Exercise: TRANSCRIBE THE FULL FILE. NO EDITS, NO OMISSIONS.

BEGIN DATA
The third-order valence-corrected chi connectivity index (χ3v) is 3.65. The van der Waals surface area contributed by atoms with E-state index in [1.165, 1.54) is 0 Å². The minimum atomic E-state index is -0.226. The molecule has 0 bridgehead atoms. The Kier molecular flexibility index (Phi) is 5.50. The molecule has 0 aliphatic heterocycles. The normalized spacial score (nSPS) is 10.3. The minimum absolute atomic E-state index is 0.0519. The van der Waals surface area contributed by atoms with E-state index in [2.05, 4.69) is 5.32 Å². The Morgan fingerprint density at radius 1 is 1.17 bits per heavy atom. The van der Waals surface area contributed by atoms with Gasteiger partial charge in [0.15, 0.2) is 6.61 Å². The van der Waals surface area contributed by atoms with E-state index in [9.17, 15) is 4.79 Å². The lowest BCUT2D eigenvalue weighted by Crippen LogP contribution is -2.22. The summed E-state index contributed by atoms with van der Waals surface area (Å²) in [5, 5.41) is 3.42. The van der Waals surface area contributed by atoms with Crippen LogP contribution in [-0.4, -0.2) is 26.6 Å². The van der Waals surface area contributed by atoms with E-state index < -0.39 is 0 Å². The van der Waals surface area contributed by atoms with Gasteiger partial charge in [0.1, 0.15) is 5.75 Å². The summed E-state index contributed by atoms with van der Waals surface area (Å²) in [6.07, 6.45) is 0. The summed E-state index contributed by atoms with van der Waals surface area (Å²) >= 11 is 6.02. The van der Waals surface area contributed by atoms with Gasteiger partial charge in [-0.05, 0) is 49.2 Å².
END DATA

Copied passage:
The third-order valence-corrected chi connectivity index (χ3v) is 3.65. The van der Waals surface area contributed by atoms with E-state index in [1.165, 1.54) is 0 Å². The minimum atomic E-state index is -0.226. The molecule has 0 bridgehead atoms. The Kier molecular flexibility index (Phi) is 5.50. The molecule has 0 aliphatic heterocycles. The normalized spacial score (nSPS) is 10.3. The minimum absolute atomic E-state index is 0.0519. The van der Waals surface area contributed by atoms with E-state index in [2.05, 4.69) is 5.32 Å². The Morgan fingerprint density at radius 1 is 1.17 bits per heavy atom. The van der Waals surface area contributed by atoms with Gasteiger partial charge in [0.15, 0.2) is 6.61 Å². The van der Waals surface area contributed by atoms with E-state index in [9.17, 15) is 4.79 Å². The lowest BCUT2D eigenvalue weighted by Crippen LogP contribution is -2.22. The summed E-state index contributed by atoms with van der Waals surface area (Å²) in [5, 5.41) is 3.42. The van der Waals surface area contributed by atoms with Crippen LogP contribution in [-0.4, -0.2) is 26.6 Å². The van der Waals surface area contributed by atoms with E-state index < -0.39 is 0 Å². The van der Waals surface area contributed by atoms with Gasteiger partial charge in [0.1, 0.15) is 5.75 Å². The summed E-state index contributed by atoms with van der Waals surface area (Å²) in [6.07, 6.45) is 0. The summed E-state index contributed by atoms with van der Waals surface area (Å²) >= 11 is 6.02. The van der Waals surface area contributed by atoms with Gasteiger partial charge in [-0.05, 0) is 49.2 Å².